The Mighty Mighty BossToneS Come Back To Mass. To Launch Cranking & Skanking Fest In Worcester

The Mighty Mighty Bosstones. (Courtesy Lisa Johnson)
The Mighty Mighty Bosstones. (Courtesy Lisa Johnson)

The Mighty Mighty BossToneS: not just for Christmas anymore!

Dicky Barrett, the BossToneS lead singer, laughs when this potential joke tagline is mentioned, but admits there might be some truth in that playful pitch.

The BossToneS — the plaid-clad Boston-bred kings of American ska — have hosted two decades of multi-band Hometown Throwdown gigs in Boston clubs around the holidays. But this weekend, the Mighty Mighty BossToneS are rolling the dice in warmer weather, launching an inaugural event they hope will be annual called the Cranking & Skanking Fest. The BossToneS will be joined by reggae legends Toots & The Maytals, LA ska-rockers Fishbone, The Bouncing Souls, The Pietasters and five other bands. It takes place Saturday, Aug. 25, outside the Palladium in Worcester, with gates at 2 p.m.

Barrett, 54, admits to having some nervousness about it all. “We wanted another part of the year where we come back to Massachusetts,” he says, on the phone from the west coast, “but I’m anxious. People are telling me, ‘Why don’t you relax? It’s gonna be fine, people will show up and we’ll all have a great time,’ but until we put the lid on it, I’m going to be anxious and nervous ‘cause I want it to be good. I don’t want to hear: ‘Stick to the Throwdown, dude.’ ”

Before there was the BossToneS, Barrett sang in several hardcore punk bands. But then he saw English Beat opening for The Pretenders at the Orpheum Theater. “I said, ‘What the hell is this?! Oh my god, this is the greatest!’ I just couldn’t believe it. [Singers] Ranking Roger and Dave Wakeling! The music was incredible, they were saying [political] things and it so struck a chord with me. I had to have all things ska that existed, which brought me away from new wave or punk — although it was sort of part of it. This was the perfect marriage of the two for me.”

“Then,” he adds, “I went back and did my homework and learned what they were inspired by. The second ska wave brought me in, so, I was part of the third wave.”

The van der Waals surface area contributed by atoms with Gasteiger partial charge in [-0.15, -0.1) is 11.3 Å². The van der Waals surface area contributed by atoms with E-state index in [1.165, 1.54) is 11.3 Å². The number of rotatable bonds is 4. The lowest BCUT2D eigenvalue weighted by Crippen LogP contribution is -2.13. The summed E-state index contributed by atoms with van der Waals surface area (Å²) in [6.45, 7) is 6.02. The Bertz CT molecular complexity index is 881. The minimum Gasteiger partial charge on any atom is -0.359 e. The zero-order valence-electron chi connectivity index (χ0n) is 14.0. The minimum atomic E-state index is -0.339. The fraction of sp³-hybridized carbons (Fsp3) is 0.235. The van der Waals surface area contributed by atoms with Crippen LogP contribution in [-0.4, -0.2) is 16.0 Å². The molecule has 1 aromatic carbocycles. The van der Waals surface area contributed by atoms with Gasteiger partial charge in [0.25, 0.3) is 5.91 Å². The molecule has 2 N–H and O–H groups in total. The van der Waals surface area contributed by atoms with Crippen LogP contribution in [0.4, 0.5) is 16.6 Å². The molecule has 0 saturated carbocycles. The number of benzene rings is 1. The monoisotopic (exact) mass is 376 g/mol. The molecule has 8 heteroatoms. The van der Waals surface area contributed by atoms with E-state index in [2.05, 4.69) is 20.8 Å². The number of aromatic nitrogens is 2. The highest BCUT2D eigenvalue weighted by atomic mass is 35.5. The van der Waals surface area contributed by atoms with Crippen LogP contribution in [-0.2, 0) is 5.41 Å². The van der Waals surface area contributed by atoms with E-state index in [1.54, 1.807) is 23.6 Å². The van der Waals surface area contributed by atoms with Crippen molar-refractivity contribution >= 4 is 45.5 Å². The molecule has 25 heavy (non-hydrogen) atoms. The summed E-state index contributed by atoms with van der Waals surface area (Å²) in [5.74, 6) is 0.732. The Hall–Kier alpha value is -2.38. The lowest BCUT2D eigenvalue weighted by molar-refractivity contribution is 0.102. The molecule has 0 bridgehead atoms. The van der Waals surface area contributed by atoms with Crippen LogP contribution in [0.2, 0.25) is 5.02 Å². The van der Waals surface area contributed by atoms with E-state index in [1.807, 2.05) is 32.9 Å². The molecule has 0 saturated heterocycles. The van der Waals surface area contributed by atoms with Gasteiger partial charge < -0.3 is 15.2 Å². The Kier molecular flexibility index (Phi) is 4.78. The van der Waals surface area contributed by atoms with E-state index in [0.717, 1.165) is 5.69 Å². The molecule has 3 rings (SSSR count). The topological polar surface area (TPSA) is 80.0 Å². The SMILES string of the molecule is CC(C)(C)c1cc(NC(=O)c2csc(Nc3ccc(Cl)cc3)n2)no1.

The U.K. spawned a dizzying number of musical trends that would come and go like lightning — remember the New Romantic movement or Northern soul? There was every possibility that would be ska’s fate, but that was not the case. Ska’s popularity ebbed and flowed, but variations of the English Beat, the Specials and The Selector continue thrive on the club level. And an American ska scene, with the BossToneS at the forefront, emerged as well.


“I think that the fact of the matter is ska sounds damn good,” says Barrett, of the genre’s survival and popularity. “You can’t go wrong with a dub beat going. And you build on that with melody, adding lyrics that say something. When it’s done right, there’s nothing better than when a large-sized band is giving everything they got up on stage.”

“The BossToneS was formed and founded on the concept of doing whatever we wanted, whenever we wanted to it,” he adds. (There have been various players throughout the years and six official alumni.) “That brought us out of the gate. If that’s the mission statement, you’ve got a lot of space to work with and it’s hard for people to call you on it and say, ‘You can’t do that!’ Says who? The hard part is delivering quality and I feel like we’ve had a great deal of success doing that as well. If I’m the dumbest Bosstone, which I probably am, it’s a pretty smart group of guys, so why pretend we’re not?”

The nine-piece BossToneS formed in 1983, recorded four albums prior to their big breakthrough. They worked hard, played fast and had an kinetic on-stage energy. Barrett shared the spotlight with dancer Ben Carr. They had their big mainstream breakthrough in 1997 with “The Impression That I Get” from their platinum-selling fifth album “Let’s Face It” album. They went on hiatus from 2004 to 2006, after which they released a trilogy of albums — the most recent, "While We're At It," earlier this year. Nowadays, the the BossToneS members consider the band a part-time venture.

Barrett, most prominently, is the announcer on “Jimmy Kimmel Live.” “When he hangs around the BossToneS, he’s one of us,” says Barrett, of Kimmel. “He loves playing the clarinet; he’s been doing that since high school. When he came to Boston he played with us, wearing BossToneS clothes, standing in the horn section. He’s played with us five or six times including our last appearance on the ‘Jimmy Kimmel Live’ show."